But Half Past Dead 2 is almost completely comatose when it comes to style and substance. Director Art Camacho, known as a b-movie fight choreographer, is also responsible for such sour schlock titles as Sci-Fighter, Point Doom, and the cheese ball classic, Little Bigfoot. His is an auteurship built out of sloppy stock characters, basic plot contrivances, and poorly produced stunt work. He may be able to design a ballistic battle royale, but he sure as Hell can't capture it on film. The scenes where our inmates go toe-to-toe-to-testicles, working out old vendettas and fresh paybacks with pipes and sheer strength, are staged so awkwardly we never really know whose brusin' who. Even big Bill Goldberg, stepping away from the square circle to give thespianism a try, has a hard time looking convincing while throwing a punch. If anyone should be used to such fake fracases, it's a former member of the WCW. Then, when you add in the babbling nonsense of supposed rap star Kurupt (he's like a less frantic and unfunny version of Chris Tucker), the general ineffectiveness of the villains (we want hissable, not horrible) and a finale that's flabby and uninspired, you've got a real piece of direct to DVD dung.
Granted, it's hard to expect much from an off title effort featuring a no name cast, a former wrestler as your lead, and a filmmaker whose resume resembles the $1.99 section of the Wal-Mart video cut out bin. But as The Marine and The Condemned have proven, subpar doesn't have to mean humorless. There is a certain kitschy joy to be had watching buffed up acting amateurs navigate their way through the Big Book of Action Movie Clichés, especially when the performers are eyeing a new way to market their otherwise limited appeal. Bill Goldberg, like John Sena and Steve Austin, may be a fine physical specimen but there is more to the histrionics of heroism than massive biceps and a severe lack of neck. You need a badass personality to match the muscle, and no, growling like you've just rinsed your mouth out with corrosive cleaner is not an example of machismo. You need swagger, self-confidence, and an air of invincibility, even when 15 guys are punching out your kidneys. But in Half Past Dead 2, Goldberg is still working through the definition of sense memory. He's so unsure of himself that the entire film collapses around him like a death row appeal. While Camacho's direction only adds to the mess, this is one action adventure with a champion at its core.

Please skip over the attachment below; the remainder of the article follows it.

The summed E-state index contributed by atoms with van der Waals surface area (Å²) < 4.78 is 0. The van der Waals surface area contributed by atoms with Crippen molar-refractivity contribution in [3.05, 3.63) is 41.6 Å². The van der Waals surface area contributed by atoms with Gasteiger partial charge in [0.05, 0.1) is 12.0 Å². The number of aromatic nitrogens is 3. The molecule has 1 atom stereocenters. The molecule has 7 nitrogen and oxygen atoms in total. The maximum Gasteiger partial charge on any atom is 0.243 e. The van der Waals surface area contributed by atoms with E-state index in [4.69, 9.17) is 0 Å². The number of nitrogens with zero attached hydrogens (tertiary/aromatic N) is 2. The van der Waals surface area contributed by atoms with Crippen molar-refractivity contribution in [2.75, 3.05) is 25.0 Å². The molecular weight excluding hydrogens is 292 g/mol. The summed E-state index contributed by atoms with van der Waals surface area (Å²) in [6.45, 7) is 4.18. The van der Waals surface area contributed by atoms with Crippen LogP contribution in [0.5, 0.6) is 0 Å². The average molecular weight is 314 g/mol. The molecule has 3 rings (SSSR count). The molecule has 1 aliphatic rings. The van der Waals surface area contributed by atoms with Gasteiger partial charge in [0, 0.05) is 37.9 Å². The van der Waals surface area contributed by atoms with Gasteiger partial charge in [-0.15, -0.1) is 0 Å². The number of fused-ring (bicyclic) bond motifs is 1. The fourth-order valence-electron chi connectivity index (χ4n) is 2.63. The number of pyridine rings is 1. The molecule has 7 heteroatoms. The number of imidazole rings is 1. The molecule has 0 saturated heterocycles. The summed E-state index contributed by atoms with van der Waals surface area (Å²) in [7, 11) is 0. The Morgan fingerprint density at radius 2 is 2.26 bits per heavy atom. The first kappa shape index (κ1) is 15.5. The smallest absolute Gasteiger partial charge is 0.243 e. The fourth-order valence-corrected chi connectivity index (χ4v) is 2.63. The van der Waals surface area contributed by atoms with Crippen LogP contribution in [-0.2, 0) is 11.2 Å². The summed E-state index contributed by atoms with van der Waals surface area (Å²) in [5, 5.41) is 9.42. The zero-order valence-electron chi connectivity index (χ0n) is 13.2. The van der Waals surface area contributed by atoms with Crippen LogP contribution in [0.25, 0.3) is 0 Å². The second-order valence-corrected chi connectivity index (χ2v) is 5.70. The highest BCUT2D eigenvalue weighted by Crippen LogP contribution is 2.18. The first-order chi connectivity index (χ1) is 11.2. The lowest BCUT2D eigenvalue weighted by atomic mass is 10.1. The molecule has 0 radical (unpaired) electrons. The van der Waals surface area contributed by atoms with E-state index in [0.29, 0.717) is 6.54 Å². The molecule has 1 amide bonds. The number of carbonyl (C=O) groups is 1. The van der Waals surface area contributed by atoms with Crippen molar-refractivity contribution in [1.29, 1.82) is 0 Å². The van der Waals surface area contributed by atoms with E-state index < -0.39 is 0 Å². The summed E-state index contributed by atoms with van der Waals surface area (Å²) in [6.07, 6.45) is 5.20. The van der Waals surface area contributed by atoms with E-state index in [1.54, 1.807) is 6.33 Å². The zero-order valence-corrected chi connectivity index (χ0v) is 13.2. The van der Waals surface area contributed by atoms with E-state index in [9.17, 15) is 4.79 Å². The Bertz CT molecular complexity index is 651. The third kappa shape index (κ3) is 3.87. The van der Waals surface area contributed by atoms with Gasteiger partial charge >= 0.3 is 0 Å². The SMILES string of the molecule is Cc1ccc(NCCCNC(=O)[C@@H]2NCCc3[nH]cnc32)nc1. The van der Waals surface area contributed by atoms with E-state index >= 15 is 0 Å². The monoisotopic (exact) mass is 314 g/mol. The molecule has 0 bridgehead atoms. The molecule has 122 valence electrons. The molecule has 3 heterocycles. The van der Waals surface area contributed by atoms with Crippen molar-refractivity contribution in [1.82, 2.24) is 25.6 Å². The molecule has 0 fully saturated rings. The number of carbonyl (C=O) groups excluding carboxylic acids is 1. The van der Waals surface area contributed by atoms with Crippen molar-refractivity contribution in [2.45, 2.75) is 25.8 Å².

Looking pretty good for a $1.98 production, the 1.78:1 anamorphic widescreen image for Half Past Dead 2 is vibrant, crisp, and on occasion, very atmospheric. Of course, the minute the rioting occurs and the "temporary power generators" are employed, the transfer goes from terrific to troublesome. The underlit elements are muddy and indistinct, and Camacho has no idea how to manage shadows. Still, the vast majority of the print is more than presentable.
Dolby Digital 5.1 has never felt as flat and lifeless as it does here. The back channels are barely used, and the occasional rock/rap musical underscoring comes out like one long continuous drone. The dialogue is understandable and the frequent fights pop with a decent amount of skin-on-skin sonic boom. But the rest of the mix is mediocre at best.
Like trailers? Good, because that's all you're going to get here. As a matter of fact, if you simply sit back and wait for this DVD to load up, you can see all the previews prior to the appearance of the main feature. Or you could just skip them and head directly to the dullness. It's totally up to you.
Coming from a critic who actually enjoyed The Marine, and gave some serious thought to seeing the latest WWE extravaganza in THEATERS when it opened, Half Past Dead 2 is a perfect example of unnecessary sequel as 'in name only' snoozefest. There may be enough fans of flaccid action films out there to warrant an incredibly weak rating of Recommended, but a far more realistic ranking of Rent It is clearly the way to go. That way, if you decide to pack it in before the final credits start to roll, you won't feel like you've been totally ripped off. When it comes to low budget, no name rock 'em sock 'em cinema, no one is asking for originality, invention, artistry or social significance. But it would be nice if the so-called thriller actually provided a few of its genre namesake. Sadly, Half Past Dead 2 is so inert that gases like Helium and Neon are jealous. Bill Goldberg may have a career in front of the camera, but as for now, he's more bulk than believability. And this movie? It's more bunk than anything else.